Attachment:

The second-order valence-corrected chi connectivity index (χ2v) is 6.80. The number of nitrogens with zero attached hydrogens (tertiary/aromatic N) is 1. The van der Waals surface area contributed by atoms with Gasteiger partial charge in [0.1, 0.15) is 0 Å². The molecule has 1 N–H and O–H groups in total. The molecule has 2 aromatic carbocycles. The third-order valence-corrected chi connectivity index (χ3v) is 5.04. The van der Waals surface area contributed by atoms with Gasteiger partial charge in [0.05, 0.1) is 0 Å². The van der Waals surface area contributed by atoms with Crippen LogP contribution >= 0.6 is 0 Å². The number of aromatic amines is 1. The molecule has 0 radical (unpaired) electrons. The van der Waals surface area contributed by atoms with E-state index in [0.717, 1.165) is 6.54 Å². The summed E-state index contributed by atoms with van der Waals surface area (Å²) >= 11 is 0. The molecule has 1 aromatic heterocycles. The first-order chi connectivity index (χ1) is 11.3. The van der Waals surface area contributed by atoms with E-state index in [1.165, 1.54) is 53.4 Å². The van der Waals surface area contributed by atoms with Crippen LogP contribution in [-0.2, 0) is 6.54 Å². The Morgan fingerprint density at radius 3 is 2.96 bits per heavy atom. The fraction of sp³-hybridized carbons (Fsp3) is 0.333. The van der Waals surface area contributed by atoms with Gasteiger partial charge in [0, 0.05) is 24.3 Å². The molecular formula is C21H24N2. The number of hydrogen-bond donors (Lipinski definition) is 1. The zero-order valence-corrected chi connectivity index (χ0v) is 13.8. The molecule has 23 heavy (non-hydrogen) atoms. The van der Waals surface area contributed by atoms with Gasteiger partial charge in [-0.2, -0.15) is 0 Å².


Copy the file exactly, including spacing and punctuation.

The second-order valence-corrected chi connectivity index (χ2v) is 6.80. The number of nitrogens with zero attached hydrogens (tertiary/aromatic N) is 1. The van der Waals surface area contributed by atoms with Gasteiger partial charge in [0.1, 0.15) is 0 Å². The molecule has 1 N–H and O–H groups in total. The molecule has 2 aromatic carbocycles. The third-order valence-corrected chi connectivity index (χ3v) is 5.04. The van der Waals surface area contributed by atoms with Gasteiger partial charge in [0.05, 0.1) is 0 Å². The van der Waals surface area contributed by atoms with Crippen LogP contribution >= 0.6 is 0 Å². The number of aromatic amines is 1. The molecule has 0 radical (unpaired) electrons. The van der Waals surface area contributed by atoms with E-state index in [0.717, 1.165) is 6.54 Å². The summed E-state index contributed by atoms with van der Waals surface area (Å²) >= 11 is 0. The molecule has 1 aromatic heterocycles. The first-order chi connectivity index (χ1) is 11.3. The van der Waals surface area contributed by atoms with E-state index in [1.165, 1.54) is 53.4 Å². The van der Waals surface area contributed by atoms with Crippen LogP contribution in [-0.2, 0) is 6.54 Å². The Morgan fingerprint density at radius 3 is 2.96 bits per heavy atom. The fraction of sp³-hybridized carbons (Fsp3) is 0.333. The van der Waals surface area contributed by atoms with Gasteiger partial charge in [0, 0.05) is 24.3 Å². The molecular formula is C21H24N2. The number of hydrogen-bond donors (Lipinski definition) is 1. The zero-order valence-corrected chi connectivity index (χ0v) is 13.8. The molecule has 23 heavy (non-hydrogen) atoms. The van der Waals surface area contributed by atoms with Gasteiger partial charge in [-0.2, -0.15) is 0 Å².